One good treaty deserves another


As world leaders gather in
Copenhagen, Denmark, to
address the challenges of
climate change, it’s worth
reminding ourselves that
while outcomes for such efforts are not
guaranteed, sometimes they work. One
example can be seen in the Antarctic
Treaty — a landmark environmental pact
signed 50 years ago this month. For while
Antarctica today seems a vast, peaceful
land reserved for emperor penguins and
intrepid polar scientists, the case was
quite different, once upon a time.

Cold War anxieties were at an alltime
high in the mid-1950s. Yet, just two
years after Soviet Premier Nikita
Khrushchev promised to “bury” the West,
President Dwight D. Eisenhower took a
dramatic gamble that he could win international
support — including that of the
Soviet Union — to protect the globe’s last
remaining wild frontier, the continent of
Antarctica. The world has reaped the
benefits of this wager for half a century.

The product of seven weeks of intense
negotiations, the treaty ensures that
Antarctica will forever “be open to all
nations to conduct scientific or other
peaceful activities.” But in addition to
ending a decades-long race for land, the
Antarctic Treaty has become the cornerstone
of a series of subsequent key environmental
agreements and innovative
conservation mechanisms.

Although covered in ice and battered
with sub-freezing winds, the coastal areas,
islands and seas surrounding Antarctica
are rich with life. And while the penguin
might be the region’s most well-known
resident, Antarctica also houses species
ranging in size from the tiny shrimp-like
krill — the bedrock of the Antarctic food
chain — to the mighty blue whale.
Indeed, researchers have documented
more than 1,200 known marine and land
species — a degree of biodiversity some
biologists argue rivals even that of the
Galapagos Islands.

To help ensure that fishing and other
activities are conducted sustainably, parties
to the treaty in the 1980s created the
Commission for the Conservation of
Antarctic Marine Living Resources to
regulate activities in the waters around
Antarctica. In the 1990s, to meet new
challenges and realities, the Madrid
Protocol on Environmental Protection
was adopted.

Together, these agreements establish
environmental principles for the conduct
of all activities in the area. This includes
requiring that decisions on activities, such
as fishing of critical species like Antarctic
krill, are based on sound science, are precautionary
in nature and take account of
the whole ecosystem’s well-being. And
while the conservation record of treaty
bodies such as the commission has been
mixed, the protections created by the
Madrid Protocol are an example of international
resource stewardship at its best.

Described in a 1960 New York Times editorial as “a bright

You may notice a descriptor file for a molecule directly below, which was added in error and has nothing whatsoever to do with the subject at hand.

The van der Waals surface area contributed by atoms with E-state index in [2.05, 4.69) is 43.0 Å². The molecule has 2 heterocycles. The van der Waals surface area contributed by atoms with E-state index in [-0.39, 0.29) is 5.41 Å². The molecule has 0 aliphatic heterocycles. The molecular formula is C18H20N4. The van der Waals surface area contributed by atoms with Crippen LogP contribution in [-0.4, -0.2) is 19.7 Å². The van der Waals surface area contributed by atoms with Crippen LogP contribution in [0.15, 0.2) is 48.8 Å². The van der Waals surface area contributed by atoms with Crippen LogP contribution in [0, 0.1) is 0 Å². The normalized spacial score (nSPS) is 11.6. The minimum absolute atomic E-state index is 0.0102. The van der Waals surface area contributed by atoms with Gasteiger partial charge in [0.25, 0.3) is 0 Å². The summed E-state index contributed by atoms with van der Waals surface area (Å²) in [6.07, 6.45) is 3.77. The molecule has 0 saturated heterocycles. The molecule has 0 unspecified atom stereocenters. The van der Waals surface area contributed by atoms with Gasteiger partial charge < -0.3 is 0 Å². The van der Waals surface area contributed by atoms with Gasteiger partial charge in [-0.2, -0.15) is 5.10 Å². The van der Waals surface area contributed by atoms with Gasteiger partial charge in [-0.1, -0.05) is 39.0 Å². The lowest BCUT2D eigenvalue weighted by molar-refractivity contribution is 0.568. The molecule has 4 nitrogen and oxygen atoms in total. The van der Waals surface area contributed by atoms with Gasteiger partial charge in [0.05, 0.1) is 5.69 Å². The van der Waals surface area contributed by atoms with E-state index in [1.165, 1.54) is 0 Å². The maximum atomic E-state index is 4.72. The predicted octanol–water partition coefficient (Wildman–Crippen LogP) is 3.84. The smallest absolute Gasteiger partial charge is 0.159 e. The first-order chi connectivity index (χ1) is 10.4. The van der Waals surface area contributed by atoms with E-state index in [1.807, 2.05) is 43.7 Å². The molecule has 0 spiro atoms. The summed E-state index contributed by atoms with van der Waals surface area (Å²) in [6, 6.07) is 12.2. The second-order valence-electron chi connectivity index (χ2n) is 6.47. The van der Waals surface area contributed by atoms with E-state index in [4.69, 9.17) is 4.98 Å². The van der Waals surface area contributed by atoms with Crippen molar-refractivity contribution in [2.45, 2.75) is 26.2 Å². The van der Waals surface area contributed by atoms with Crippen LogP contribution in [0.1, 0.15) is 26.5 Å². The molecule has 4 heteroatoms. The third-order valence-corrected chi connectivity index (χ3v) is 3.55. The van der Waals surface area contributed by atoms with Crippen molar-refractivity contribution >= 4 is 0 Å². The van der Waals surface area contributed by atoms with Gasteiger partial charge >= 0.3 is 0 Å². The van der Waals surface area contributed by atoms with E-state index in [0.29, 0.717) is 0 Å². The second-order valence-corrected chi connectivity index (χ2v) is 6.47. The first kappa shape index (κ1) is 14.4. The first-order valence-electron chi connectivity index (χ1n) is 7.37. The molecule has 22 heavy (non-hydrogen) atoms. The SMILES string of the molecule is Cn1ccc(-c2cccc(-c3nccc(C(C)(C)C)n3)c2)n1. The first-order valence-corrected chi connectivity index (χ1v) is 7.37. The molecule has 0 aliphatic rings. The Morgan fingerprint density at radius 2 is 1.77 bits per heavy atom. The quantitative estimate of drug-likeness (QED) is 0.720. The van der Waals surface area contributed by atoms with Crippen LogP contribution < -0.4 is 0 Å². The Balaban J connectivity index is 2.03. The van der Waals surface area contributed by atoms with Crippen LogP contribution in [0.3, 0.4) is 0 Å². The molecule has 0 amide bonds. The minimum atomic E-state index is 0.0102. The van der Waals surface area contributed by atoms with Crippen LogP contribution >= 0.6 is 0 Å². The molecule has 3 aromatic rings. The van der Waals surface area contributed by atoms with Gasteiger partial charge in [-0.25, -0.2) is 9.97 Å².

spot in the otherwise gloomy landscape of international relations,” the
Antarctic Treaty’s successful negotiation and ratification was by no
means assured. In fact, the treaty faced early and harsh criticism from
skeptics in the U.S. Senate who warned that the pact would be used by
the Soviets to “encourage military development” of the continent.

History has shown that
these fears proved groundless. The promotion of collaborative
international research has created an invaluable global laboratory,
with both scientific and diplomatic benefits that resonate far beyond
the frozen continent. Indeed, the number of signatories has grown from
the 11 nations personally invited by Eisenhower to the negotiations to
46 countries today, accounting for about 80 percent of the earth’s

With a slowdown
plaguing the global economy, some argue that reaching an effective
international agreement on climate is impossible. Yet even though the
odds may be long, some gambles are worth the venture.

The eyes of the world are on Copenhagen now, as we look for a successor to the 1997 Kyoto accords.

Although a comprehensive climate agreement may not be assured, the possibility of definitive progress is far from zero.

they collaborated 50 years ago, now is the time for leaders from around
the globe to set aside short-term political interests, move past
diplomatic doubts and work together to combat the danger of climate
change. Global warming is a threat that knows no boundaries and, as
Eisenhower himself once so pointedly noted, “Pessimism never won any

Gerry Leape is a senior officer with the Pew
Environment Group and directs the Pew Antarctic Krill Conservation
Project. Readers may write to him at Pew Environment Group, 901 E
Street NW, Washington, D.C. 20004;

Via McClatchy-Tribune News Service.